On external examination, the patient’s body showed marked jaundice. After opening the body cavities, we measured considerable pleural effusions (1100 mL and 350 mL in the right and left hemithorax, respectively) and moderate ascites (2000 mL). Gross examination of the organs revealed concentric remodelling of the left ventricular wall, dilation of the right ventricle (Fig. 1c) and a mottled appearance of the liver, suggesting chronic passive congestion (Fig. 1d). Later, a microscopic examination revealed extensive iron deposits in the heart and liver, which was consistent with haemochromatosis (Fig. 1e–f). There was no mechanical obstruction of the biliary tree.

We were able to access the patient’s previous liver biopsy (dated 2003), which already showed signs of chronic liver disease and iron overload (Fig. 2a–b). The autopsy findings revealed a marked advance of liver fibrosis (chronic liver damage), as well as necrosis of hepatocytes in zone 3 of the Rappaport acinus (acute damage) (Fig. 2c–d). Bile plugs – presumably from lysed hepatocytes – could be seen inside sinusoids, with ductular proliferations in zone 1 of the Rappaport acinus (Fig. 2e–f).

Fig. 2
figure2

Hepatic Histological findings. The liver biopsy in 2003 already showed extensive iron deposits and a mild degree of fibrosis by Perls staining (a), and Masson’s Trichrome (b), respectively. A considerable increase in fibrotic septa was seen at the autopsy (c) (Masson’s Trichrome), as well as necrosis of hepatocytes near the centrolobullar vein (d) (Masson’s Trichrome). Bile plugs (arrows) were also seen (e) (Perls staining), in addition to ductular proliferations (arrows) in portal spaces (f) (Masson’s Trichrome)

The spleen was enlarged at the autopsy (measurements of 17.9 × 10.5 × 4.0 cm and weight of 475 g), and microscopically presented an important congestion of the red pulp and haemosiderosis. Iron deposition was extended to the thyroid, lungs, pancreas and adrenal glands. Of note, deposits of this metal were present not only in macrophages but also in the parenchyma cells (Fig. 1e–f and Fig 3a–e).

The bone marrow was, as expected, hypocellular (around 50% of overall cellularity), with scattered erythroid precursors. No relevant alterations were seen in the granulocytic lineage, and mild cytological atypias were present in megakaryocytes. There was also an interstitial polytypic lymphoplasmocytosis. Finally, there were areas enriched on macrophages, which were also loaded with iron (Fig. 3f).

Fig. 3
figure3

Representative images of haemochromatosis. Brownish spots compatible with iron deposits in the thyroid (a), lungs (b), spleen (c), pancreas (d) and adrenal glands (e) (Haematoxylin and eosin staining). Iron deposits in bone marrow macrophages (f) (Perls staining)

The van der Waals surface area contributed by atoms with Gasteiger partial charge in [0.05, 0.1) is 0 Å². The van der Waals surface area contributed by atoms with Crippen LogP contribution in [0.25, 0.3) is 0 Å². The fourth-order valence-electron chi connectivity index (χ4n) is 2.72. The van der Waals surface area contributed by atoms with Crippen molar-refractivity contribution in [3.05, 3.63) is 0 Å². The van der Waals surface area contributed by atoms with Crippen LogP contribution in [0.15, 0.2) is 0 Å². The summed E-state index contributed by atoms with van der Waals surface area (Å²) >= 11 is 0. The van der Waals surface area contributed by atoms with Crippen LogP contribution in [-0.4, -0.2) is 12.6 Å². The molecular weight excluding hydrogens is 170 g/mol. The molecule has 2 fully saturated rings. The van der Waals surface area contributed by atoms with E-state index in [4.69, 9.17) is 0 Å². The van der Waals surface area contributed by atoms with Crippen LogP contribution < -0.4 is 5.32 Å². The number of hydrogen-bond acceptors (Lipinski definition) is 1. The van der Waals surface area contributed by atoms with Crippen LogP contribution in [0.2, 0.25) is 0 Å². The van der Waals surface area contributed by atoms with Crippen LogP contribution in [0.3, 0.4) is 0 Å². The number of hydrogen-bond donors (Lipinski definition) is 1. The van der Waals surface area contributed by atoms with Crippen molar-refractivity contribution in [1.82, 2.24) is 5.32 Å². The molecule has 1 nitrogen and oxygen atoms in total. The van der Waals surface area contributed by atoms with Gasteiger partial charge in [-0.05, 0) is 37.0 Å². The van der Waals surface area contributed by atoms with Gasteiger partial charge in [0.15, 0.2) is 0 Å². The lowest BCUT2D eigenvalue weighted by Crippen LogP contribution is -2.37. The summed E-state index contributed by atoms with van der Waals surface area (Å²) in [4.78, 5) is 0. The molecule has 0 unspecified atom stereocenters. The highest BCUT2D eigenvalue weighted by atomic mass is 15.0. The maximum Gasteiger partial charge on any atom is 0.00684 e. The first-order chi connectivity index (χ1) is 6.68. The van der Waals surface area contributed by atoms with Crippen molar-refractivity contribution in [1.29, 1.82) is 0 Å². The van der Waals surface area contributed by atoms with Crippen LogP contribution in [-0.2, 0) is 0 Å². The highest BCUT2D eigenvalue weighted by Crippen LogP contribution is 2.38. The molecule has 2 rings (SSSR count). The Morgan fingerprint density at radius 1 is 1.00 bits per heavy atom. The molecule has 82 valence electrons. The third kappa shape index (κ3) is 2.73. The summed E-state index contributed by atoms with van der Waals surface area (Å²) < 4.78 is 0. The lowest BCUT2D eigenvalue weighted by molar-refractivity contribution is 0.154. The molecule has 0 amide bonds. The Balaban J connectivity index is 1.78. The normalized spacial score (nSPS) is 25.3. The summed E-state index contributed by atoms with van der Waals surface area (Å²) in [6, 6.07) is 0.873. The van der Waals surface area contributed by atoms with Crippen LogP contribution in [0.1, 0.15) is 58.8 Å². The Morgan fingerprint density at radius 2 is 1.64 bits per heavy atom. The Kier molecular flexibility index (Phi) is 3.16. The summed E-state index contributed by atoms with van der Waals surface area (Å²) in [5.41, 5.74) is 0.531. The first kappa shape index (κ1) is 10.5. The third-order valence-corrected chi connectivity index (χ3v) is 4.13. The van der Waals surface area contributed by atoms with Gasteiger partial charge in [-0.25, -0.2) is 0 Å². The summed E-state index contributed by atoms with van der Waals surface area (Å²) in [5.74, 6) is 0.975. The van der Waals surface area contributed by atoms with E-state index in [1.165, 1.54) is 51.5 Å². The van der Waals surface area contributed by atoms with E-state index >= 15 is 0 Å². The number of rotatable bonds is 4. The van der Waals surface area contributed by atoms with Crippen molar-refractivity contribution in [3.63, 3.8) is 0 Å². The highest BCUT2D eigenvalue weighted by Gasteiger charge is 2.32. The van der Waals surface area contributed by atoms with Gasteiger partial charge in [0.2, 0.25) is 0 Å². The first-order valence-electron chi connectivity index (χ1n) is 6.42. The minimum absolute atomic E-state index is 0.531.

In the lungs, there was alveolar oedema in addition to the iron deposits. A final diagnosis of ACLF and congestive heart failure in a patient with multiorgan haemochromatosis could then be made, according to the patient’s clinical features and autopsy findings. The cause of death was set as respiratory failure secondary to pulmonary oedema.

Discussion and conclusions

DBA is a rare, genetically driven anaemia, characterised by a high sensitivity of erythroid precursors to apoptosis [5]. Although there might be an initial response to corticosteroid therapy and eligibility of some cases for bone marrow transplantation, it is estimated that more than 30% of the patients will require chronic blood transfusions [6]. A leading complication of transfusion therapy is iron overload, an important cause of death among DBA patients [3]. This is the first case reporting an ACLF in a DBA patient in which acute liver damage (mainly related to congestive heart failure) overlapped chronic liver disease (promoted by iron deposits and consequent fibrosis).

The concept of ACLF encompasses the simultaneous acting of both acute and chronic insults to the liver, which can result from a wide range of triggers [7]. Recently, the need for including ‘cirrhosis’ in the definition of ACLF was discussed, since patients with advanced liver disease – but not necessarily cirrhosis – exhibit similar mortality rates compared to cirrhotic patients during the clinical course of ACLF [8]. Our patient, in spite of not being cirrhotic, already had evidence of chronic and progressive hepatic disease.